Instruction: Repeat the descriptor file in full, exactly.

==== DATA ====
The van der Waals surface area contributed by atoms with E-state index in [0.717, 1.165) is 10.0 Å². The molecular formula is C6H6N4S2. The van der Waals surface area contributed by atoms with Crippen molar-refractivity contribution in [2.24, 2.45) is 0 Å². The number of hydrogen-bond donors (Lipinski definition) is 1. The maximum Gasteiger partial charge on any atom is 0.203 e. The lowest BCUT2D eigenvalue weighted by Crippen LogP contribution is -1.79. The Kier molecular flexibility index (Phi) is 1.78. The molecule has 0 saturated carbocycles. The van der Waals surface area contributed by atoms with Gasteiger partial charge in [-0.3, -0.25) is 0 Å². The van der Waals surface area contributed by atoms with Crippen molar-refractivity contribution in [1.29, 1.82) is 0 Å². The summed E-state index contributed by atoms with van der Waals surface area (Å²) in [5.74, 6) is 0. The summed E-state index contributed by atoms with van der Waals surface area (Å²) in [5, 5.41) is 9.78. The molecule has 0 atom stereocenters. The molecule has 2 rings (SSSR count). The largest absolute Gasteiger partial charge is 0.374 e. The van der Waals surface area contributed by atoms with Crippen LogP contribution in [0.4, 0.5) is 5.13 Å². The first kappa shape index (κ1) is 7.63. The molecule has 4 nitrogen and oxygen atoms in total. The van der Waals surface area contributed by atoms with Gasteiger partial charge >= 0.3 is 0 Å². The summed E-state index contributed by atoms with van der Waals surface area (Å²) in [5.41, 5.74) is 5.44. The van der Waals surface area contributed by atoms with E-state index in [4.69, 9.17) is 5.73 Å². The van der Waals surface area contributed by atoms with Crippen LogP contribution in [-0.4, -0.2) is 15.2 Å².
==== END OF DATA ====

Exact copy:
The van der Waals surface area contributed by atoms with E-state index in [0.717, 1.165) is 10.0 Å². The molecular formula is C6H6N4S2. The van der Waals surface area contributed by atoms with Crippen molar-refractivity contribution in [2.24, 2.45) is 0 Å². The number of hydrogen-bond donors (Lipinski definition) is 1. The maximum Gasteiger partial charge on any atom is 0.203 e. The lowest BCUT2D eigenvalue weighted by Crippen LogP contribution is -1.79. The Kier molecular flexibility index (Phi) is 1.78. The molecule has 0 saturated carbocycles. The van der Waals surface area contributed by atoms with Gasteiger partial charge in [-0.3, -0.25) is 0 Å². The van der Waals surface area contributed by atoms with Crippen molar-refractivity contribution in [1.29, 1.82) is 0 Å². The summed E-state index contributed by atoms with van der Waals surface area (Å²) in [5.74, 6) is 0. The summed E-state index contributed by atoms with van der Waals surface area (Å²) in [5, 5.41) is 9.78. The molecule has 0 atom stereocenters. The molecule has 2 rings (SSSR count). The largest absolute Gasteiger partial charge is 0.374 e. The van der Waals surface area contributed by atoms with Crippen LogP contribution in [0.4, 0.5) is 5.13 Å². The first kappa shape index (κ1) is 7.63. The molecule has 4 nitrogen and oxygen atoms in total. The van der Waals surface area contributed by atoms with Gasteiger partial charge >= 0.3 is 0 Å². The summed E-state index contributed by atoms with van der Waals surface area (Å²) in [5.41, 5.74) is 5.44. The van der Waals surface area contributed by atoms with E-state index in [4.69, 9.17) is 5.73 Å². The van der Waals surface area contributed by atoms with Crippen LogP contribution in [-0.4, -0.2) is 15.2 Å².